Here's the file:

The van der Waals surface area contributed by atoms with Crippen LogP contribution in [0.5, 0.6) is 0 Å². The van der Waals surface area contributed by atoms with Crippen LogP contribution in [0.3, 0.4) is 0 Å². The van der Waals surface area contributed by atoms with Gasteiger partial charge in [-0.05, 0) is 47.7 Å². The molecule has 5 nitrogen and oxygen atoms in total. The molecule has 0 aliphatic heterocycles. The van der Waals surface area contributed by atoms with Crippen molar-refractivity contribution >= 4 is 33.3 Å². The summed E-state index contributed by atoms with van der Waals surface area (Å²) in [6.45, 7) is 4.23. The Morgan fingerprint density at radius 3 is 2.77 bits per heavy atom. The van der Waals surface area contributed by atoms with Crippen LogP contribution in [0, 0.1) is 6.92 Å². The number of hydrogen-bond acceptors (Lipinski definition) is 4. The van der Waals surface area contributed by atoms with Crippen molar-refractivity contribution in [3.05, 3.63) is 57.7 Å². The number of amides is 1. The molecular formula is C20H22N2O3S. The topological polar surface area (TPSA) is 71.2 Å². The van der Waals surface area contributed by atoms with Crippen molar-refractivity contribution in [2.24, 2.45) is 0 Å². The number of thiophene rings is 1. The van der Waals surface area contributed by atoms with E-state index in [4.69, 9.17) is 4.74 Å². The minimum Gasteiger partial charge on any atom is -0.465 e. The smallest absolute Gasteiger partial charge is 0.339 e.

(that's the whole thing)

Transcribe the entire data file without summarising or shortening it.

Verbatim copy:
The van der Waals surface area contributed by atoms with Crippen LogP contribution in [0.5, 0.6) is 0 Å². The van der Waals surface area contributed by atoms with Crippen LogP contribution in [0.3, 0.4) is 0 Å². The van der Waals surface area contributed by atoms with Gasteiger partial charge in [-0.05, 0) is 47.7 Å². The molecule has 5 nitrogen and oxygen atoms in total. The molecule has 0 aliphatic heterocycles. The van der Waals surface area contributed by atoms with Crippen molar-refractivity contribution >= 4 is 33.3 Å². The summed E-state index contributed by atoms with van der Waals surface area (Å²) in [6.45, 7) is 4.23. The Morgan fingerprint density at radius 3 is 2.77 bits per heavy atom. The van der Waals surface area contributed by atoms with Crippen LogP contribution in [0, 0.1) is 6.92 Å². The number of hydrogen-bond acceptors (Lipinski definition) is 4. The van der Waals surface area contributed by atoms with Crippen molar-refractivity contribution in [3.05, 3.63) is 57.7 Å². The number of amides is 1. The molecular formula is C20H22N2O3S. The topological polar surface area (TPSA) is 71.2 Å². The van der Waals surface area contributed by atoms with Crippen molar-refractivity contribution in [2.24, 2.45) is 0 Å². The number of thiophene rings is 1. The van der Waals surface area contributed by atoms with E-state index in [4.69, 9.17) is 4.74 Å². The minimum Gasteiger partial charge on any atom is -0.465 e. The smallest absolute Gasteiger partial charge is 0.339 e.